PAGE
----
But the proposals actually consolidate power in the hands of the Synod President and diminish the persuasive power of individual congregations. As Publius Aequillus points out, “Program Boards and Commissions are eliminated, thereby placing the tasks and functions handled by them under the Synod President.” With priority given to circuit and district overtures at the national convention, “it will become next to impossible for a small congregation to have a voice in the Synod,” and “all of these recommendations [#’s 3, 10, 16] take power away from the local congregations and transfer it to districts and the larger Synod.” (Brackets added)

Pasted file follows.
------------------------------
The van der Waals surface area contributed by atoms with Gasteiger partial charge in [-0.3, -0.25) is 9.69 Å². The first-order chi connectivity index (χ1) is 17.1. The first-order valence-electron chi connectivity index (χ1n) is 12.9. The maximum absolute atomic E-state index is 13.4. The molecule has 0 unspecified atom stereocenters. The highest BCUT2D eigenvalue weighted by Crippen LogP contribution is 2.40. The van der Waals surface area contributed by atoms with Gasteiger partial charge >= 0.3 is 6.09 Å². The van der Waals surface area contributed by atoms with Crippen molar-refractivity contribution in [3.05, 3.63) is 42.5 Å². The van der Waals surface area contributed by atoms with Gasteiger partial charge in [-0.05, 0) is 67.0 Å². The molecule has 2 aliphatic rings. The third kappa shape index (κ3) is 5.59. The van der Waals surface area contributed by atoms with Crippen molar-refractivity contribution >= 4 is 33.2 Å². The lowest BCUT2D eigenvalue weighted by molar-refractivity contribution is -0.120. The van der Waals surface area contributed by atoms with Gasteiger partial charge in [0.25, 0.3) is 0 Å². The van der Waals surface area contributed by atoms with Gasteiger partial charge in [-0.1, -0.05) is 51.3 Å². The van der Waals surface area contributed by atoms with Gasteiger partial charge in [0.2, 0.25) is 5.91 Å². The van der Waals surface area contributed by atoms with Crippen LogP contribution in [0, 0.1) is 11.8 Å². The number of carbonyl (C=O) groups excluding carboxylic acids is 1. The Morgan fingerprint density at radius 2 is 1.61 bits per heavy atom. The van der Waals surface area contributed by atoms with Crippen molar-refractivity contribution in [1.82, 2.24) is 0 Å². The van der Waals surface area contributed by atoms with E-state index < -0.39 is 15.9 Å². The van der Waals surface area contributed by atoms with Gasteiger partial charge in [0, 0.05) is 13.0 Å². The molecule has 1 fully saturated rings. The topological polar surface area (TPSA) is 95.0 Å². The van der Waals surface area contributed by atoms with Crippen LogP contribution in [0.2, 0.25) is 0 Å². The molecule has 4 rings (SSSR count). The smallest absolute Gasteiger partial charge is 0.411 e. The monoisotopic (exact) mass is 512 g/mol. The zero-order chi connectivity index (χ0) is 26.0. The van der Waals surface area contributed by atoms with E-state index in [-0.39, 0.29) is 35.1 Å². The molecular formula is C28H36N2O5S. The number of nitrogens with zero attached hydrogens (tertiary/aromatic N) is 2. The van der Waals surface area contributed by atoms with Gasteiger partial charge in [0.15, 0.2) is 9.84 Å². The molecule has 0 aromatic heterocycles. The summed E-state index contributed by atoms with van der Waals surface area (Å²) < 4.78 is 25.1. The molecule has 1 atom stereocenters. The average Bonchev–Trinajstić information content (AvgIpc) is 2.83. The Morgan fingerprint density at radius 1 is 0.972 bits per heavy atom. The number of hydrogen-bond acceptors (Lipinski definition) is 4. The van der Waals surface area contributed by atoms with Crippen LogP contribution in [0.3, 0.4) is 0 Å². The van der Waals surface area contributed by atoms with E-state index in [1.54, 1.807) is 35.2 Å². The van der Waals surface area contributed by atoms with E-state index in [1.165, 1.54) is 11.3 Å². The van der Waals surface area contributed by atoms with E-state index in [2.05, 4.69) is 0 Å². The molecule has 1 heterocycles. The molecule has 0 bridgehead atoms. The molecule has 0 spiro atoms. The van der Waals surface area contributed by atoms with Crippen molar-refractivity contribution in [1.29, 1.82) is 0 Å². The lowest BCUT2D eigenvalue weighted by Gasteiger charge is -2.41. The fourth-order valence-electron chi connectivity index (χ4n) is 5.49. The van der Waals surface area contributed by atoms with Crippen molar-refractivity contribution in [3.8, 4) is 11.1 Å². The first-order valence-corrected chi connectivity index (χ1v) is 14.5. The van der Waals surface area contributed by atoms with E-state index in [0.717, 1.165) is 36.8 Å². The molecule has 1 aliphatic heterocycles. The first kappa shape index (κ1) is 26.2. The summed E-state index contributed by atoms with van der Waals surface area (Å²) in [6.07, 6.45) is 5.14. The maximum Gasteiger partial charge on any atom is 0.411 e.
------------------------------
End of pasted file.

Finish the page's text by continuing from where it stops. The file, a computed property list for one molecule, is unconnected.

Dr. Martin Noland, in a comment following Publius’ post, notes that this restructuring “…is the single biggest proposed concentration of power in one person that the Missouri Synod has seen in its history.” That’s a very significant comment, coming from the former Chief Historian of the Lutheran Church—Missouri Synod.
The Task Force ideas represent a huge change in the structure and function of the Synod, as well as in how it sees itself. The move from a congregational basis to a top-down structure is nothing short of a paradigm shift. Changes of this magnitude can be difficult to achieve, and must be carefully orchestrated. There is certainly ample evidence that the Task Force has worked hard to achieve this paradigm shift.